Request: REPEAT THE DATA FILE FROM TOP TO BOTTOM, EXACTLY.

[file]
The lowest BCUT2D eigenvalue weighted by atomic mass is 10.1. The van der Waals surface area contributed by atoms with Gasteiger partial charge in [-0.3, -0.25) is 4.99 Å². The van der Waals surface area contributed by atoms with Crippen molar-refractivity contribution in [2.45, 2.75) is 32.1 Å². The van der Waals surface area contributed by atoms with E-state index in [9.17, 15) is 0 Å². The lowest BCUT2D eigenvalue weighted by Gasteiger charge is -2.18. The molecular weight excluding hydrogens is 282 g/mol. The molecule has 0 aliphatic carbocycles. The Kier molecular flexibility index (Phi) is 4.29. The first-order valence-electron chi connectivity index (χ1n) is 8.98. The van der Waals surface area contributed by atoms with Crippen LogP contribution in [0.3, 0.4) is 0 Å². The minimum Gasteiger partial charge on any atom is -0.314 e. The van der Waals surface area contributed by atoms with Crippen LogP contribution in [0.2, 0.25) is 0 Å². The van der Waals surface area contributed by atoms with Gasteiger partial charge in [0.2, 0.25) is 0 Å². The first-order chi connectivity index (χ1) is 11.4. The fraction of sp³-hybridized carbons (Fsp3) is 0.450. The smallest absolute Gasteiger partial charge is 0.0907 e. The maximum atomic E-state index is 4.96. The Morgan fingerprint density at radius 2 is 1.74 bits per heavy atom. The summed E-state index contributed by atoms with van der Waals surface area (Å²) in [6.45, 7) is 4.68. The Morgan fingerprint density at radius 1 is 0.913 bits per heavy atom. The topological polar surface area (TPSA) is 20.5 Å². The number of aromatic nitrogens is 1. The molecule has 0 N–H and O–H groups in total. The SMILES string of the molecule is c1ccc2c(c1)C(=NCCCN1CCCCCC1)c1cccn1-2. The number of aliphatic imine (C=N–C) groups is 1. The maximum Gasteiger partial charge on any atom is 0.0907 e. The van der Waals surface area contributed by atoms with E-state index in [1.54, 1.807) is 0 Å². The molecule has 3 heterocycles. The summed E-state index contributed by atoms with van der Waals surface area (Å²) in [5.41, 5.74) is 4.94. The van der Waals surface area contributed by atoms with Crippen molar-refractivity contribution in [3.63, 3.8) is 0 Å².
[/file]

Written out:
The lowest BCUT2D eigenvalue weighted by atomic mass is 10.1. The van der Waals surface area contributed by atoms with Gasteiger partial charge in [-0.3, -0.25) is 4.99 Å². The van der Waals surface area contributed by atoms with Crippen molar-refractivity contribution in [2.45, 2.75) is 32.1 Å². The van der Waals surface area contributed by atoms with E-state index in [9.17, 15) is 0 Å². The lowest BCUT2D eigenvalue weighted by Gasteiger charge is -2.18. The molecular weight excluding hydrogens is 282 g/mol. The molecule has 0 aliphatic carbocycles. The Kier molecular flexibility index (Phi) is 4.29. The first-order valence-electron chi connectivity index (χ1n) is 8.98. The van der Waals surface area contributed by atoms with Crippen LogP contribution in [0.3, 0.4) is 0 Å². The minimum Gasteiger partial charge on any atom is -0.314 e. The van der Waals surface area contributed by atoms with Crippen LogP contribution in [0.2, 0.25) is 0 Å². The van der Waals surface area contributed by atoms with Gasteiger partial charge in [0.2, 0.25) is 0 Å². The first-order chi connectivity index (χ1) is 11.4. The fraction of sp³-hybridized carbons (Fsp3) is 0.450. The smallest absolute Gasteiger partial charge is 0.0907 e. The maximum atomic E-state index is 4.96. The Morgan fingerprint density at radius 2 is 1.74 bits per heavy atom. The summed E-state index contributed by atoms with van der Waals surface area (Å²) in [6.45, 7) is 4.68. The Morgan fingerprint density at radius 1 is 0.913 bits per heavy atom. The topological polar surface area (TPSA) is 20.5 Å². The number of aromatic nitrogens is 1. The molecule has 0 N–H and O–H groups in total. The SMILES string of the molecule is c1ccc2c(c1)C(=NCCCN1CCCCCC1)c1cccn1-2. The number of aliphatic imine (C=N–C) groups is 1. The maximum Gasteiger partial charge on any atom is 0.0907 e. The van der Waals surface area contributed by atoms with E-state index in [1.54, 1.807) is 0 Å². The molecule has 3 heterocycles. The summed E-state index contributed by atoms with van der Waals surface area (Å²) in [5.41, 5.74) is 4.94. The van der Waals surface area contributed by atoms with Crippen molar-refractivity contribution in [3.63, 3.8) is 0 Å².